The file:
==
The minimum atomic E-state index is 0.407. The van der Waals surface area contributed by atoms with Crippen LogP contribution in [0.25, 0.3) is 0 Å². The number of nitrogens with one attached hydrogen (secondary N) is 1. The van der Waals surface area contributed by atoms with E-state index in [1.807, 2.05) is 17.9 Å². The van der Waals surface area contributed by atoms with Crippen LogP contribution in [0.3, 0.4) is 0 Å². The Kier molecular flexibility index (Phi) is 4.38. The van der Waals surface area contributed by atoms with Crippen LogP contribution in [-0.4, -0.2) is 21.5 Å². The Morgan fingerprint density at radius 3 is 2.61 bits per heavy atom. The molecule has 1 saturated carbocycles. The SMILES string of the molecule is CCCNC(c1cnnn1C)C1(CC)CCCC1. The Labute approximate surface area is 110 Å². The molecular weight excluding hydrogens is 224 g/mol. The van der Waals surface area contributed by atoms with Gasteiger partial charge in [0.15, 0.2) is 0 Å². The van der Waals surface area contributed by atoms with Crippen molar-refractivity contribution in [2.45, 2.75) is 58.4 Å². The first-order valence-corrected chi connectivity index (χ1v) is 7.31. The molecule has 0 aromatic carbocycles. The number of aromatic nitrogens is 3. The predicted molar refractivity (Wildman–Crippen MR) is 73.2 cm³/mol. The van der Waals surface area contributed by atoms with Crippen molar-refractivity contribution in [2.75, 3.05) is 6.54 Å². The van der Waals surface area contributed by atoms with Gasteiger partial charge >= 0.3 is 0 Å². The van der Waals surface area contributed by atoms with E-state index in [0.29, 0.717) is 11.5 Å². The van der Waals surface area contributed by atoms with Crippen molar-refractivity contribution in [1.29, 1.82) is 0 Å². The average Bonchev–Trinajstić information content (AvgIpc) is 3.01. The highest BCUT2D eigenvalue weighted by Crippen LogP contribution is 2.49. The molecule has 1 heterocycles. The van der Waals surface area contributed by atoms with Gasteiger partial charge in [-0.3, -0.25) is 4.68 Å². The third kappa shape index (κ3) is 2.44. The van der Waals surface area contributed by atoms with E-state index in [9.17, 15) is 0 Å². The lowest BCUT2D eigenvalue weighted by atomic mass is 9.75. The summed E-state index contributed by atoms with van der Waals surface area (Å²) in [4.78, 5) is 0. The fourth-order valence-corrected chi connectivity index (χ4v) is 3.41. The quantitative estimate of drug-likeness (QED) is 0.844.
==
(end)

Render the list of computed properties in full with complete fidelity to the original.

The minimum atomic E-state index is 0.407. The van der Waals surface area contributed by atoms with Crippen LogP contribution in [0.25, 0.3) is 0 Å². The number of nitrogens with one attached hydrogen (secondary N) is 1. The van der Waals surface area contributed by atoms with E-state index in [1.807, 2.05) is 17.9 Å². The van der Waals surface area contributed by atoms with Crippen LogP contribution in [0.3, 0.4) is 0 Å². The Kier molecular flexibility index (Phi) is 4.38. The van der Waals surface area contributed by atoms with Crippen LogP contribution in [-0.4, -0.2) is 21.5 Å². The Morgan fingerprint density at radius 3 is 2.61 bits per heavy atom. The molecule has 1 saturated carbocycles. The SMILES string of the molecule is CCCNC(c1cnnn1C)C1(CC)CCCC1. The Labute approximate surface area is 110 Å². The molecular weight excluding hydrogens is 224 g/mol. The van der Waals surface area contributed by atoms with Gasteiger partial charge in [0.15, 0.2) is 0 Å². The van der Waals surface area contributed by atoms with Crippen molar-refractivity contribution in [2.45, 2.75) is 58.4 Å². The first-order valence-corrected chi connectivity index (χ1v) is 7.31. The molecule has 0 aromatic carbocycles. The number of aromatic nitrogens is 3. The predicted molar refractivity (Wildman–Crippen MR) is 73.2 cm³/mol. The van der Waals surface area contributed by atoms with Crippen molar-refractivity contribution in [2.75, 3.05) is 6.54 Å². The van der Waals surface area contributed by atoms with Gasteiger partial charge >= 0.3 is 0 Å². The van der Waals surface area contributed by atoms with E-state index in [0.29, 0.717) is 11.5 Å². The van der Waals surface area contributed by atoms with Crippen molar-refractivity contribution in [1.29, 1.82) is 0 Å². The average Bonchev–Trinajstić information content (AvgIpc) is 3.01. The highest BCUT2D eigenvalue weighted by Crippen LogP contribution is 2.49. The molecule has 1 heterocycles. The van der Waals surface area contributed by atoms with Gasteiger partial charge in [-0.3, -0.25) is 4.68 Å². The third kappa shape index (κ3) is 2.44. The van der Waals surface area contributed by atoms with E-state index in [9.17, 15) is 0 Å². The lowest BCUT2D eigenvalue weighted by atomic mass is 9.75. The summed E-state index contributed by atoms with van der Waals surface area (Å²) in [4.78, 5) is 0. The fourth-order valence-corrected chi connectivity index (χ4v) is 3.41. The quantitative estimate of drug-likeness (QED) is 0.844.